Kids will grow out of the limits you’ve set.  Be willing to listen and hear them out.  You will have to negotiate. Keep bringing it back to your family values. Maybe it’s health and well-being, maybe it’s something else.  

7 tweens looking at cell phones

Social Media 

I do encourage you to wait on social media.  They don’t need social media in elementary school!  Take TikTok – it’s fun and creative, but it’s a huge time-waster.  That’s actually the only app in my son’s phone that has a daily time cut-off, and that’s per his request.  He’s grossed out when he sees he spent two hours on TikTok – and a lot of kids are on it a lot longer than that!  

Be ready to get on social media & follow your kids once they do get on.  Be in that arena with them. 


This comes back to you and your values too.  What are you comfortable with?  I do think it’s appropriate for younger kids to have an adult monitor their screen use.  It’s good to have access to their devices, especially if you’ve seen any red flags.  That being said, I don’t think it’s appropriate to read your kid’s text messages on a daily basis.  Would you listen to their calls?  Would you read their diary?  If you’re doing a lot of monitoring, take a step back and ask yourself why.  What skills do you believe your child is missing here?  Instead of using your time looking at their phone, think about how you can support them in growing those skills so they can use their device appropriately.  Do any monitoring in front of them, and let them know you will be checking things out periodically.  At the end of the day, we want to treat our kids with dignity and respect.  

Be aware of the unintended consequences & ruptures that may show up if you take away your adolescent’s privacy.  It’s a balance!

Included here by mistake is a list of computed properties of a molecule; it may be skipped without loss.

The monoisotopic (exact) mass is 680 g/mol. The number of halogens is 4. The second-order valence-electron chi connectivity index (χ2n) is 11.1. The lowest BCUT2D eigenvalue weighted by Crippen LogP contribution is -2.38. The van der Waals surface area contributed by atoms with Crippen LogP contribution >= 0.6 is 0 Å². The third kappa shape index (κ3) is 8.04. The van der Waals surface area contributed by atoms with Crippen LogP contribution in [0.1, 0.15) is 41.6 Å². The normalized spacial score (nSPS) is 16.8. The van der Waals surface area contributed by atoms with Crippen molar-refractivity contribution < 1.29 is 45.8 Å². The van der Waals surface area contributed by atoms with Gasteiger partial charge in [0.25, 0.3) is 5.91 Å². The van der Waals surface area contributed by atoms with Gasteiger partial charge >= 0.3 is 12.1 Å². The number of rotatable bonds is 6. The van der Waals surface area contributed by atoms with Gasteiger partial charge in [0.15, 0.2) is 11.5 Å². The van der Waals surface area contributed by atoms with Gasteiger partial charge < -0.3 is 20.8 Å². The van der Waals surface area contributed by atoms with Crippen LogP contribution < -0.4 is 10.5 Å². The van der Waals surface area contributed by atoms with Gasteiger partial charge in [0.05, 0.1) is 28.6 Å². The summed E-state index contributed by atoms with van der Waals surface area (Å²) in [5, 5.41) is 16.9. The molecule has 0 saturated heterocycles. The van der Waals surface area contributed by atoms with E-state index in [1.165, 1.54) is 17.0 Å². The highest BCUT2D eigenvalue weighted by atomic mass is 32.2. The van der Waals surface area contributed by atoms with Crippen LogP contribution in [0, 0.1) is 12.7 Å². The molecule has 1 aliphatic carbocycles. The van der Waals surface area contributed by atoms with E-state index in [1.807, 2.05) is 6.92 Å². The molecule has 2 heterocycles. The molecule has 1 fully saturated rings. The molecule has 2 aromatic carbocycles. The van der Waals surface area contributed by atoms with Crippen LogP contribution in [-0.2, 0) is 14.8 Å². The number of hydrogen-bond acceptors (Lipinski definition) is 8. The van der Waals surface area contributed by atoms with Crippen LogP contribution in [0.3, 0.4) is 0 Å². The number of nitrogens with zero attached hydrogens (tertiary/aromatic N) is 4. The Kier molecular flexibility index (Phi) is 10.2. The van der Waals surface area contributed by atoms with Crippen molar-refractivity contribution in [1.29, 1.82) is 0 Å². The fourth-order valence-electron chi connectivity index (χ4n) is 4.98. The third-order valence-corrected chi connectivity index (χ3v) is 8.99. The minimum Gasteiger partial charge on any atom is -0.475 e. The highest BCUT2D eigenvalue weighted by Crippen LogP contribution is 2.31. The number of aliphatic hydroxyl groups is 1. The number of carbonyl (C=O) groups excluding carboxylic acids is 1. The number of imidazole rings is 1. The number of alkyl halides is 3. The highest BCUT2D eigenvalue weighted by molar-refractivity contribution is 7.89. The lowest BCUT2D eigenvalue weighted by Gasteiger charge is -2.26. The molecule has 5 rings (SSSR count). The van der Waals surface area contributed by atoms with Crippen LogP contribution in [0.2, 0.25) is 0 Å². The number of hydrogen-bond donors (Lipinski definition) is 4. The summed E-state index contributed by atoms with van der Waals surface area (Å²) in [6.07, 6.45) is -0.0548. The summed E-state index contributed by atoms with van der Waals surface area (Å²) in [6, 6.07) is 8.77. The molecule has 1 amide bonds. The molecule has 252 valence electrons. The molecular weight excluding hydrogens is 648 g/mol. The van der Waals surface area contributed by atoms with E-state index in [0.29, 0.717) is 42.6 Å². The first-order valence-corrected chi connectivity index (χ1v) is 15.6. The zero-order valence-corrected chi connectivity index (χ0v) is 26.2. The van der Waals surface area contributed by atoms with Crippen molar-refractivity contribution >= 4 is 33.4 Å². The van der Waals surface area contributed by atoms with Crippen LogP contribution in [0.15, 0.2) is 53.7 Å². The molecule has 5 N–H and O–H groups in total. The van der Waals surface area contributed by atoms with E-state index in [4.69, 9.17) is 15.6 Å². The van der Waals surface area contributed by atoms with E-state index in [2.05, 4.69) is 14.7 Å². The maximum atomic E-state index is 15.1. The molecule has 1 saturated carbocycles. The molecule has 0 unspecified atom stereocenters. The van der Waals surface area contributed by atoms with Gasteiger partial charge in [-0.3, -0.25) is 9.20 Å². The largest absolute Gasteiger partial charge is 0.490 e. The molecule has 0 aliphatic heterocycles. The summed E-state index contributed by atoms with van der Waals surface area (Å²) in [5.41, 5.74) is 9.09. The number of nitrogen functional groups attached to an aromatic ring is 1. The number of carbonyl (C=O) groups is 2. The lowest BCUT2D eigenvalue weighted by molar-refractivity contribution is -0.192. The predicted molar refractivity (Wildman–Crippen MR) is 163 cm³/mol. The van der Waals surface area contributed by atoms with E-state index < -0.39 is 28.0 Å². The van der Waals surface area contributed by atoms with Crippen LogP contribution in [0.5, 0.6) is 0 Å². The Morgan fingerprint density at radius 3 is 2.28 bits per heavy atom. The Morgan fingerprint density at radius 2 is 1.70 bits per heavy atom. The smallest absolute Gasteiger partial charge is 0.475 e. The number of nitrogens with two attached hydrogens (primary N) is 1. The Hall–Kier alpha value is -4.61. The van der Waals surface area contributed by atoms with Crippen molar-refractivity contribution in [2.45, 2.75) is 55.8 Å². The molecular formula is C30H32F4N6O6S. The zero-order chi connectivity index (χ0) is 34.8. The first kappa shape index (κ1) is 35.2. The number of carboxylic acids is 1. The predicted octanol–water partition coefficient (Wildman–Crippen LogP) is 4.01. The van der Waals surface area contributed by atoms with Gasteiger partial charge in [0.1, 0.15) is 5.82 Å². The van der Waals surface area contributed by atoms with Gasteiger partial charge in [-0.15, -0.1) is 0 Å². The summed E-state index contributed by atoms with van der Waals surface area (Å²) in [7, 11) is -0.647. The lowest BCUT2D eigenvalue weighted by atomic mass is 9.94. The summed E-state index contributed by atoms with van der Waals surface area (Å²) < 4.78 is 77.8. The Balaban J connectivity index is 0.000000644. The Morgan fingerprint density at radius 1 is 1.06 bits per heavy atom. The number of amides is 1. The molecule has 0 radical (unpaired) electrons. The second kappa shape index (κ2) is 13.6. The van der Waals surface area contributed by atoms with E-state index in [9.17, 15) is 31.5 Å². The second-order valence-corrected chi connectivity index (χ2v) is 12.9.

Privileges & Consequences 

Phones, consoles, laptops, TVs, and all screens & devices are privileges.  Privileges come with responsibility, and I don’t mean earning screen time.  I’m talking about having coherent conversations with your teen about limits, keeping a critical mind about how the devices make them feel, and if their usage is getting in the way.  You are the leader of your family!  If you have a child who is unwilling to talk about these things, then are they responsible enough to have a device?  

Also, be careful about using the phone as leverage or consequences.  In Positive Discipline, we want solutions (not consequences) to be related, respectful, reasonable, and revealed in advance.  If they’re fighting with a sibling, taking their phone away is not at all related to the situation and isn’t going to build any skills in getting along with their sibling. It can be tempting to use it as leverage because they really care about their phone! 

Comment and ask questions below.  Give me all of your feedback. Screen drama is real and ongoing.  We’re here to support you! 

Listen to the podcast, eps 303: Solo Show, Minimizing phone drama

Author bio

Casey O’Roarty, M.Ed, is a facilitator of personal growth and development. For the last 15 years, her work has encouraged parents to discover the purpose of their journey, and provided them with tools and a shift of mindset that has allowed them to deepen their relationship with themselves and their families. Casey is a Positive Discipline Lead Trainer and Coach. She hosts the Joyful Courage podcast, parenting summits, live and online classes, and individual coaching. Her book, Joyful Courage: Calming the Drama and Taking Control of YOUR Parenting Journey was published in May 2019. Casey lives in the Pacific Northwest with her husband, and two teenagers.


Add a Comment

Similar posts